Tagged with: small voice

The next time you’re doing something like cleaning your car, packing for a trip or just going to the store, see if you can remember to hear that small voice that tells you what you may forget. So often I find that later in the day or week, I remember hearing the words “don’t forget that”, “pick that up”, “write that down” or “take that with you”. Then I think back and realize, if I had really been paying attention, I’d have listened and written it down, picked it up or taken it with me and not forgotten whatever it was. It feels great when you listen to that small voice and really contributes to optimizing each moment and even the future.

The next time you’re doing something like cleaning your car, packing for a trip or just going to the store, see if you can remember to hear that small voice that tells you what you may forget. So often I find that later in the day or week, I remember hearing the words “don’t forget that”, “pick that up”, “write that down” or “take that with you”. Then I think back and realize, if I had really been paying attention, I’d have listened and written it down, picked it up or taken it with me and not forgotten whatever it was. It feels great when you listen to that small voice and really contributes to optimizing each moment and even the future.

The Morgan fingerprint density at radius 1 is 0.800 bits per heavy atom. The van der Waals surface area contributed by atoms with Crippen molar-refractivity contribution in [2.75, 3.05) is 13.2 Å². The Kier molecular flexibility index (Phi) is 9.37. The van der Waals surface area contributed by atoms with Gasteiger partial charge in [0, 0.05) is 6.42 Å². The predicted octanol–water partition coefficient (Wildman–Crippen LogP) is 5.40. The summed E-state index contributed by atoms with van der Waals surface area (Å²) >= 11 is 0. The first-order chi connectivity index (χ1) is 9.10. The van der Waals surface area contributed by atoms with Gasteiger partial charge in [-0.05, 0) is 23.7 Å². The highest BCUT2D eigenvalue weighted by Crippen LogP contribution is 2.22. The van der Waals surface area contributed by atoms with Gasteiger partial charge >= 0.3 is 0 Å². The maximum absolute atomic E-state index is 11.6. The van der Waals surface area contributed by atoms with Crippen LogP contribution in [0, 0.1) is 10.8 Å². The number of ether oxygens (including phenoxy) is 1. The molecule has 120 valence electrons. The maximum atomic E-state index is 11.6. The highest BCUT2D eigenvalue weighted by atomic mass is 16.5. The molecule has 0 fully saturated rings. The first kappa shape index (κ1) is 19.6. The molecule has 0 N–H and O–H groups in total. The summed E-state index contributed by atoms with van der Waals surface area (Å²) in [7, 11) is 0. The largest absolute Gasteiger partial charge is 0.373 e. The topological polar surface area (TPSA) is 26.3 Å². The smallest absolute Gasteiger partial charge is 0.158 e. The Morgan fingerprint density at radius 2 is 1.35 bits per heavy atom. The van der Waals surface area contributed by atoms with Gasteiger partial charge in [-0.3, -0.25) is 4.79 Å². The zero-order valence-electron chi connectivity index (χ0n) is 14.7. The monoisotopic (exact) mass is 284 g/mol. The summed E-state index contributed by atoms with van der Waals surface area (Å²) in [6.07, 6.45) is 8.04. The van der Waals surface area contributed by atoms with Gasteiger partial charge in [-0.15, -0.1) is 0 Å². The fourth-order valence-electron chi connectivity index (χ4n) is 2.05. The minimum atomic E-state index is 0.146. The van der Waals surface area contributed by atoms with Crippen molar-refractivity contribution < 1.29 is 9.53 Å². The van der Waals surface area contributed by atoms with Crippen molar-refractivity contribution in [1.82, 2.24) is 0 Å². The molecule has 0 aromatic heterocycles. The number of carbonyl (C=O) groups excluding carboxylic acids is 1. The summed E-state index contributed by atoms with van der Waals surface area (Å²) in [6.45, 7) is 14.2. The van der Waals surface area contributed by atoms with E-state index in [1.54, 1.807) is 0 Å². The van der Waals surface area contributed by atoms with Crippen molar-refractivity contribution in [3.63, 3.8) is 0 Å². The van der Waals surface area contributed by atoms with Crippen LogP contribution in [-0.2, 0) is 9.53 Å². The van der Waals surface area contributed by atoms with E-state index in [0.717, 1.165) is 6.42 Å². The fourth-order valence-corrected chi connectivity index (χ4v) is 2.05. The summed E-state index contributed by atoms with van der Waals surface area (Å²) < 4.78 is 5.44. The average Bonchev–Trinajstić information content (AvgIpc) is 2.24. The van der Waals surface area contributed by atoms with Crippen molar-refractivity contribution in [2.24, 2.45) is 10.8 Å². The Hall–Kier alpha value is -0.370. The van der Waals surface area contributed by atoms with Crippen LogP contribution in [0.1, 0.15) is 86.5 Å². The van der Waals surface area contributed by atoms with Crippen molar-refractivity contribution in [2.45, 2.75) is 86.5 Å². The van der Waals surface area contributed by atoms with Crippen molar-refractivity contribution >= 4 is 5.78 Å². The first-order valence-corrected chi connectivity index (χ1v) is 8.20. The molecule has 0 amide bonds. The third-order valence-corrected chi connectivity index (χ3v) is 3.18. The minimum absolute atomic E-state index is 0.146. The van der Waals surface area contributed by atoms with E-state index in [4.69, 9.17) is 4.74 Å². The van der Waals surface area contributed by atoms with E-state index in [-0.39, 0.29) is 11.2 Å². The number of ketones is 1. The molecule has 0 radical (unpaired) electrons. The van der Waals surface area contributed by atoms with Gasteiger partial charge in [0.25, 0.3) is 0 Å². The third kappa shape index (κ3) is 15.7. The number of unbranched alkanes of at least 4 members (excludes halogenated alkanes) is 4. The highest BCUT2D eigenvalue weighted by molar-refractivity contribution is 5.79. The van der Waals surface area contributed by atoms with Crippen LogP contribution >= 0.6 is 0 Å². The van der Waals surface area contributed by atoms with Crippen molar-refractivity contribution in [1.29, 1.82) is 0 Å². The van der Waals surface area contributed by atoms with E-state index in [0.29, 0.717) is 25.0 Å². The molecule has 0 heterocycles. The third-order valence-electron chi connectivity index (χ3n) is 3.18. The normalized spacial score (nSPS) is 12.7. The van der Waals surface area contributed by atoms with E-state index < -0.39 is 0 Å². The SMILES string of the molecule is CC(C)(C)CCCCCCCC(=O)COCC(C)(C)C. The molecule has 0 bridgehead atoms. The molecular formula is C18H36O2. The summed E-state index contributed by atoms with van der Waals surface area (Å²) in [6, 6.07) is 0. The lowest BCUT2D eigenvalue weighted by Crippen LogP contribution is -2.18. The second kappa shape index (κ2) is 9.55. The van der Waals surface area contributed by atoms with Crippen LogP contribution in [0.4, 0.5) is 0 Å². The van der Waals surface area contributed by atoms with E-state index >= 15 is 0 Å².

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The Truth of Suffering

Sometimes people feel that recognizing the truth of suffering conditions a pessimistic outlook on life, that somehow it is life-denying. Actually, it is quite the reverse. By denying what is true, for example, the truth of impermanence, we live in a world of illusion and enchantment. Then when circumstances change in ways we don’t like, we feel disappointed, angry, or bitter. The Buddha expressed the liberating power of seeing the unreliability of conditions: “All that is subject to arising is subject to cessation. Becoming disenchanted one becomes dispassionate. Through dispassion the mind is liberated.”

It’s telling that in English “disenchanted,”…

- Joseph Goldstein

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